Road Bike, Cycling Forums banner
1 - 6 of 6 Posts

·
Registered
Joined
·
50 Posts
Discussion Starter · #1 ·
Being new to road biking, how do you know what length your stem should be. I ride a 58 cm Specialized Allez and the 120mm stem that came with it feels too long. I'm stretching to reach the brakes (a bit, my finger tips).

I was at a shop and sat on a 57" Cervelo with a 90 mm stem and it felt good. Went home and put on a 90 mm. +/-6 degree stem, I have a bunch from mountain bikes.

The 90 feels good. I was told when your in the hoods you should look down and the bars should hide the front hub. Is that true? That happens with the 90 mm stem.

When I see every picture on this web site, most everyone has a 120 or 130 mm stem. Is 90 to short for the road? I'm 6'1 and have a bit of a longer upper body. Should you be upright or stretched out on a road bike?

I'm assuming it also affect handling.
 

·
Registered
Joined
·
2,604 Posts
kananaskis said:
.........I was at a shop and sat on a 57" Cervelo..................
A 57" Cervelo - now that's a BIG bike. :D

Sounds like the 90mm stem may be the one for you.

Some bikes have longer top tubes than others so you can't just compare to what everyone else has in stem length.

The "hide the front hub" rule isn't too bad a start.

If you find out later than you are pushing yourself back too far on the saddle (as a result of a short stem), you might consider something a little longer. Otherwise, seems like you are on the right track.
 

·
Registered
Joined
·
429 Posts
Without shelling out bucks for a bike fit, just go with what feels right. The "hide the front hub" rule is pretty good, but it depends on your position on the bike, too (back hunched or flat, neck stretched out or scrunched).

I've found that the as I've ridden more, my flexibility has improved, and I like to be stretched out on the bike more. For instance, if I go back and ride my first road bike, it feels waaay too short (horizontally) for me. So keep the longer stem - one day, it may feel better for ya.

The pros generally rock/run longer stems because it gives more precise control over the bike.
 

·
10-81
Joined
·
515 Posts
Sounds like the 90mm will work for you then if that is what feels right to you.

Read in a couple books and have been told by others that a good rule of thumb is to get on the bike and put your hands in the drops. Looking down you handle bars should block the view of the front hub. If the the hub is behind the handle bars the stem is too long and if it is in front of the bars the stem is too short.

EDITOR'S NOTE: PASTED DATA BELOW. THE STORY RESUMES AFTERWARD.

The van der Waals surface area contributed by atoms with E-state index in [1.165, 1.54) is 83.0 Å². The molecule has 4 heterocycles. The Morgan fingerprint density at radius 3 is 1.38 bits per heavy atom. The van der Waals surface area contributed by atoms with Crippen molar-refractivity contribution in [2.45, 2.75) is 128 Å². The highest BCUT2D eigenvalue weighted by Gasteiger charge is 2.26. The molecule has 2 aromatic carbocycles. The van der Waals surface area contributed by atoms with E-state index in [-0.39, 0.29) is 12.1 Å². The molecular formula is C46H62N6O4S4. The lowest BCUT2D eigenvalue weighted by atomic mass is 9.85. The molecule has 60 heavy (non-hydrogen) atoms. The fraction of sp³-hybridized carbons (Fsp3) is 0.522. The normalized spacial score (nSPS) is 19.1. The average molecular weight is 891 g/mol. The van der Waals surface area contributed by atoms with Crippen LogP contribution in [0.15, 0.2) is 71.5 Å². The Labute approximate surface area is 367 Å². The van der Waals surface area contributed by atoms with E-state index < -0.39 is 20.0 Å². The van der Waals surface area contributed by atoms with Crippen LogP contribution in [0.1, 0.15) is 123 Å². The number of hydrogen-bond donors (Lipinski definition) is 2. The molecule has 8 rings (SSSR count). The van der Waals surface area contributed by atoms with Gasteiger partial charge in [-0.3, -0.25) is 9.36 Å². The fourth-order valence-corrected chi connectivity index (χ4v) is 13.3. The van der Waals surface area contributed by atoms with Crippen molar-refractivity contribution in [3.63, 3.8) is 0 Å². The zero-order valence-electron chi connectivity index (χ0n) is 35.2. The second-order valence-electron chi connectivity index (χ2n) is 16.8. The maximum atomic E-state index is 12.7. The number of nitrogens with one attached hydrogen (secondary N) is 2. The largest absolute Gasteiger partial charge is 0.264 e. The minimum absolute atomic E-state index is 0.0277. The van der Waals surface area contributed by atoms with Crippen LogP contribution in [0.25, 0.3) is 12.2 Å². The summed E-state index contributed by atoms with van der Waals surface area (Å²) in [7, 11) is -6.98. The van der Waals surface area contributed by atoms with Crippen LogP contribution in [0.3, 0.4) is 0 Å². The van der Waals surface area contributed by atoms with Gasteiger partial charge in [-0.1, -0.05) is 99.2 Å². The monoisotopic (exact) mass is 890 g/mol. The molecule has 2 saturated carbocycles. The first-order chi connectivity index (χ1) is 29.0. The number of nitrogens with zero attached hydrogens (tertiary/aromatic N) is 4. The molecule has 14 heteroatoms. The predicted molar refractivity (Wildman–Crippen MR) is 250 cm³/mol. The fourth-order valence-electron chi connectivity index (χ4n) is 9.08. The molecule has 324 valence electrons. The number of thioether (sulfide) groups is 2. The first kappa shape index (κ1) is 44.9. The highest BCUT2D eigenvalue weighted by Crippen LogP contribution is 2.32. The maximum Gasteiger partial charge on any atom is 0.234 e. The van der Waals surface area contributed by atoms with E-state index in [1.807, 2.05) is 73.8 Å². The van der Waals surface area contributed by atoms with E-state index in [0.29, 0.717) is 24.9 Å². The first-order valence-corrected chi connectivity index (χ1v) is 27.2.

But in the end it is what you like
 

·
Registered
Joined
·
3,444 Posts
This whole "rule of thumb" about the stem blocking the front hub is pure coincidence. There are way too many factors involved for it to be a legitimate fitting guideline.

Unfortunately without a more formal fitting, it is all guesswork and feel. In my mind a switch from a 120 to a 90 is a pretty big leap.

Fittings can be expensive and for many years I adjusted and tweaked based on feel, and for the most part that was good, but resulted in nearly constant tweaking and adjusting, which can get pretty expensive with different stems and seats and such. I've had good results since a formal fitting. But I'm sure there are others who do just fine on feel and experimentation alone.
 

·
'brifter' is f'ing stupid
Joined
·
15,567 Posts
i'd recommend a fitting from someone that is VERY experienced. as an example i just built a new bike for a rider that's new to the team i work for. she had all of her fit numbers from her previous bike. i set the bike up that way and she thought it was great. after 2 rides and a race, she was fit and did power testing w/ the team sponsor. he made some adjustments to saddle height, cleat position, and saddle set-back and she was amazed at the effect the small changes made in her power and comfort. this is a pro road racer that has also competed at the world cup level on the track. you may think you're set up just right on the bike, but someone w/ more experience and knowledge may be able to make things even better. this is not generally something that the average bike shop fitter will be able to accomplish...our sponsor has a masters degree and has developed a steady state power test protocol using over 10yrs of experience. he coaches a number of pro/elite racers that are getting fantastic results.
 
1 - 6 of 6 Posts
This is an older thread, you may not receive a response, and could be reviving an old thread. Please consider creating a new thread.
Top